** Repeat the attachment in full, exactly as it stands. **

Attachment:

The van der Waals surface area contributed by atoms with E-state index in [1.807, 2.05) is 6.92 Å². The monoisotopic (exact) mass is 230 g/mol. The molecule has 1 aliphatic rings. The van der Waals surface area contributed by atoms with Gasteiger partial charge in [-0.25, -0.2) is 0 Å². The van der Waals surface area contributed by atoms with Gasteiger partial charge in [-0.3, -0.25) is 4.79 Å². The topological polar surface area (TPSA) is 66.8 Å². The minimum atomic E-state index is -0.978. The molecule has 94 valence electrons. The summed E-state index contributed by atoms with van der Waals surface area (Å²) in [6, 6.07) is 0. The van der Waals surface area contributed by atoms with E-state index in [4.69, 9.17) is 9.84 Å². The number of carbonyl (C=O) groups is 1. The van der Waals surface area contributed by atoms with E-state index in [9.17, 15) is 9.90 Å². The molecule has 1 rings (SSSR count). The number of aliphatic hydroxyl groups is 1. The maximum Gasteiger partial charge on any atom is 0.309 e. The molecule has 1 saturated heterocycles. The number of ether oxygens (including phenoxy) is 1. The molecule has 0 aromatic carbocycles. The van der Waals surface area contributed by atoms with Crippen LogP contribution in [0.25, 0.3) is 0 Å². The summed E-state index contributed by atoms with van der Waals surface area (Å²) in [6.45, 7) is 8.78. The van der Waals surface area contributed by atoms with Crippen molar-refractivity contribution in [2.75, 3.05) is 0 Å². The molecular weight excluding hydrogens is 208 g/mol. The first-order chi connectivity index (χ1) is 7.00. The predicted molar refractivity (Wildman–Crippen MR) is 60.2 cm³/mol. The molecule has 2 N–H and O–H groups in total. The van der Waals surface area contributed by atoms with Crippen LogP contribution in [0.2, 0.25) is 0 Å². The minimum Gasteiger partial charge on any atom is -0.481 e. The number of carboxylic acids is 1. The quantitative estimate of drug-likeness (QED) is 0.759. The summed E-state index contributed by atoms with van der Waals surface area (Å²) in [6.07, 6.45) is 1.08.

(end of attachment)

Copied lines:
The van der Waals surface area contributed by atoms with E-state index in [1.807, 2.05) is 6.92 Å². The monoisotopic (exact) mass is 230 g/mol. The molecule has 1 aliphatic rings. The van der Waals surface area contributed by atoms with Gasteiger partial charge in [-0.25, -0.2) is 0 Å². The van der Waals surface area contributed by atoms with Gasteiger partial charge in [-0.3, -0.25) is 4.79 Å². The topological polar surface area (TPSA) is 66.8 Å². The minimum atomic E-state index is -0.978. The molecule has 94 valence electrons. The summed E-state index contributed by atoms with van der Waals surface area (Å²) in [6, 6.07) is 0. The van der Waals surface area contributed by atoms with E-state index in [4.69, 9.17) is 9.84 Å². The number of carbonyl (C=O) groups is 1. The van der Waals surface area contributed by atoms with E-state index in [9.17, 15) is 9.90 Å². The molecule has 1 rings (SSSR count). The number of aliphatic hydroxyl groups is 1. The maximum Gasteiger partial charge on any atom is 0.309 e. The molecule has 1 saturated heterocycles. The number of ether oxygens (including phenoxy) is 1. The molecule has 0 aromatic carbocycles. The van der Waals surface area contributed by atoms with Crippen LogP contribution in [0.25, 0.3) is 0 Å². The summed E-state index contributed by atoms with van der Waals surface area (Å²) in [6.45, 7) is 8.78. The van der Waals surface area contributed by atoms with Crippen molar-refractivity contribution in [2.75, 3.05) is 0 Å². The molecular weight excluding hydrogens is 208 g/mol. The first-order chi connectivity index (χ1) is 7.00. The predicted molar refractivity (Wildman–Crippen MR) is 60.2 cm³/mol. The molecule has 2 N–H and O–H groups in total. The van der Waals surface area contributed by atoms with Crippen LogP contribution in [0.2, 0.25) is 0 Å². The minimum Gasteiger partial charge on any atom is -0.481 e. The number of carboxylic acids is 1. The quantitative estimate of drug-likeness (QED) is 0.759. The summed E-state index contributed by atoms with van der Waals surface area (Å²) in [6.07, 6.45) is 1.08.